Age 35-44: Generational Progress (95), Material Prosperity (95), Environment (94), Freedom of Choice (95), Happiness (95), Health Care (94), Satisfaction with Residence (93), Destinations in Life (95), Financial Security (93)
Age 45-54: Generational Progress (92), Material Prosperity (92), Optimism, Trust in Government (92), Social Status (95), Freedom of Choice (95), Happiness (95), Civic Participation (95), Trust in People (95), Job Benefits (93), Health Care (92), Access to Education (92), Financial Security (86)
Age 55-64: Trust in Business (93)
Age 65+: Trust in Business (95)


The composite index versus Nation for each age group is as follows: Age 18-24 (index 98), Age 25-34 (97), Age 35-44 (98), Age 45-54 (97), Age 55-64 (101), and Age 65+ (106).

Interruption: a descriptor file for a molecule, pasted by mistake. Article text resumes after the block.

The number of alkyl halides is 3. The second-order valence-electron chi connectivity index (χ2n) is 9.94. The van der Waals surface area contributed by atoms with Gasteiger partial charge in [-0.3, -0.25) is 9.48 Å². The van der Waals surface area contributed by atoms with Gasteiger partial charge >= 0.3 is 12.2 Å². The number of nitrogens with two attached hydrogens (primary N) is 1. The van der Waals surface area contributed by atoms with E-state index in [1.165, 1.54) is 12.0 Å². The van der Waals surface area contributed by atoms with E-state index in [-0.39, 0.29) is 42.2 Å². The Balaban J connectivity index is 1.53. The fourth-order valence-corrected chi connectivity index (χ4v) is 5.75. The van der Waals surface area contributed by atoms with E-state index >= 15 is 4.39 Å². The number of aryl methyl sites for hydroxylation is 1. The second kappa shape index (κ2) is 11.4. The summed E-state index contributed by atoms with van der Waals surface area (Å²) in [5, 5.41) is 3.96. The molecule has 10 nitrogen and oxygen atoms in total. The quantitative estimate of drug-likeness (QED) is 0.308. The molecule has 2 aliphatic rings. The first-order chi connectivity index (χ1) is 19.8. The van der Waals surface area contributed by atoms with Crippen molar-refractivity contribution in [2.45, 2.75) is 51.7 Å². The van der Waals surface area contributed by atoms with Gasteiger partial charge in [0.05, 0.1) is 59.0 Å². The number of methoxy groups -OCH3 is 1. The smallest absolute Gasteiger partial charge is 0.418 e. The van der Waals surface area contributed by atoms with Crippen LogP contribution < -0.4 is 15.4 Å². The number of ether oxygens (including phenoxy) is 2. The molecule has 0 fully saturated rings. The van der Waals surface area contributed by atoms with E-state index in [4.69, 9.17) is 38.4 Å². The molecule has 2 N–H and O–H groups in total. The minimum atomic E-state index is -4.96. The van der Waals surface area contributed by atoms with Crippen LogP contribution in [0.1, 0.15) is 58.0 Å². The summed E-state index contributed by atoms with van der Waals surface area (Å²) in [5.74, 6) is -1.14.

These age groupings are not exactly aligned with the Pew Research generational descriptions. But, in this discussion I will be using the PEW Research terminology. For perspective, PEW Research would describe respondents to the Xavier University study age 14-33 as part of the Millennial generation. Gen X would be used to describe respondents age 34-49. Baby Boomers are those aged 50-68, and the Silent Generation is age 69+. Unfortunately, I do not have the data aligned exactly to the PEW Research generational breaks so I am going to purposefully take some literary license.

Clearly, it is good to be a member of the Silent Generation in the USA. Residents age 65+ feel they are achieving more of their total American Dream than any other age group. In fact, only the age 65+ cohort indexes at or above the 105 cut-off criterion for positive meaningfulness on total American Dream achievement (ADCI score).